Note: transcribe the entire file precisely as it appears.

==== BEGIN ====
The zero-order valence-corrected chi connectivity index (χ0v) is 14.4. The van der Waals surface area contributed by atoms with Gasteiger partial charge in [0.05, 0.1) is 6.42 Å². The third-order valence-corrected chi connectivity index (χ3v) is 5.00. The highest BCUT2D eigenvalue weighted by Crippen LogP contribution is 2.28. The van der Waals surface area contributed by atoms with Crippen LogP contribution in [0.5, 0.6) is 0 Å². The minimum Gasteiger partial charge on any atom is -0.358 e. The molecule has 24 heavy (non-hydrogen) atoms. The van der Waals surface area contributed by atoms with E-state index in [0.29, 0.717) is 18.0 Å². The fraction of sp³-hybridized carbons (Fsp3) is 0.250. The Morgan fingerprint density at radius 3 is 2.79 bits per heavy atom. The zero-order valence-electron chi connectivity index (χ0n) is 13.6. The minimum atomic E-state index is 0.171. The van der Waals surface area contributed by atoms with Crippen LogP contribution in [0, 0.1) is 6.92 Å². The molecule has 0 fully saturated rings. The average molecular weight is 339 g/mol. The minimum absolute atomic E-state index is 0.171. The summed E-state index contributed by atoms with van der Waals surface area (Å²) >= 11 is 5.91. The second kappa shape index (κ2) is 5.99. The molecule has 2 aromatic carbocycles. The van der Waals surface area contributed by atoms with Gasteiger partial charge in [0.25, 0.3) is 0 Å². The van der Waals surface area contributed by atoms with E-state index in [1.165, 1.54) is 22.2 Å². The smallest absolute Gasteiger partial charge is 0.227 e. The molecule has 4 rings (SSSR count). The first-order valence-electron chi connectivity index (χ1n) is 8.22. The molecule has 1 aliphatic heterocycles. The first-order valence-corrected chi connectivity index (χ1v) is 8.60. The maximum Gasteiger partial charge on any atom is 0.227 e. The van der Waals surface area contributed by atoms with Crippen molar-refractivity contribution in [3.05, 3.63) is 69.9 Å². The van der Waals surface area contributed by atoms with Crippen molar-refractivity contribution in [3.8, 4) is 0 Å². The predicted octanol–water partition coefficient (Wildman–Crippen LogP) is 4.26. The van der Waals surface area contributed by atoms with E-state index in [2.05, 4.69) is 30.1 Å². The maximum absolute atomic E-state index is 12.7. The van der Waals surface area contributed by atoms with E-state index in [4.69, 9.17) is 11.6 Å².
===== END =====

The zero-order valence-corrected chi connectivity index (χ0v) is 14.4. The van der Waals surface area contributed by atoms with Gasteiger partial charge in [0.05, 0.1) is 6.42 Å². The third-order valence-corrected chi connectivity index (χ3v) is 5.00. The highest BCUT2D eigenvalue weighted by Crippen LogP contribution is 2.28. The van der Waals surface area contributed by atoms with Crippen LogP contribution in [0.5, 0.6) is 0 Å². The minimum Gasteiger partial charge on any atom is -0.358 e. The molecule has 24 heavy (non-hydrogen) atoms. The van der Waals surface area contributed by atoms with E-state index in [0.29, 0.717) is 18.0 Å². The fraction of sp³-hybridized carbons (Fsp3) is 0.250. The Morgan fingerprint density at radius 3 is 2.79 bits per heavy atom. The zero-order valence-electron chi connectivity index (χ0n) is 13.6. The minimum atomic E-state index is 0.171. The van der Waals surface area contributed by atoms with Crippen LogP contribution in [0, 0.1) is 6.92 Å². The molecule has 0 fully saturated rings. The average molecular weight is 339 g/mol. The minimum absolute atomic E-state index is 0.171. The summed E-state index contributed by atoms with van der Waals surface area (Å²) >= 11 is 5.91. The second kappa shape index (κ2) is 5.99. The molecule has 2 aromatic carbocycles. The van der Waals surface area contributed by atoms with Gasteiger partial charge in [0.25, 0.3) is 0 Å². The van der Waals surface area contributed by atoms with E-state index in [1.165, 1.54) is 22.2 Å². The smallest absolute Gasteiger partial charge is 0.227 e. The molecule has 4 rings (SSSR count). The first-order valence-electron chi connectivity index (χ1n) is 8.22. The molecule has 1 aliphatic heterocycles. The first-order valence-corrected chi connectivity index (χ1v) is 8.60. The maximum Gasteiger partial charge on any atom is 0.227 e. The van der Waals surface area contributed by atoms with Crippen molar-refractivity contribution in [3.05, 3.63) is 69.9 Å². The van der Waals surface area contributed by atoms with Crippen molar-refractivity contribution in [3.8, 4) is 0 Å². The predicted octanol–water partition coefficient (Wildman–Crippen LogP) is 4.26. The van der Waals surface area contributed by atoms with E-state index in [2.05, 4.69) is 30.1 Å². The maximum absolute atomic E-state index is 12.7. The van der Waals surface area contributed by atoms with E-state index in [4.69, 9.17) is 11.6 Å².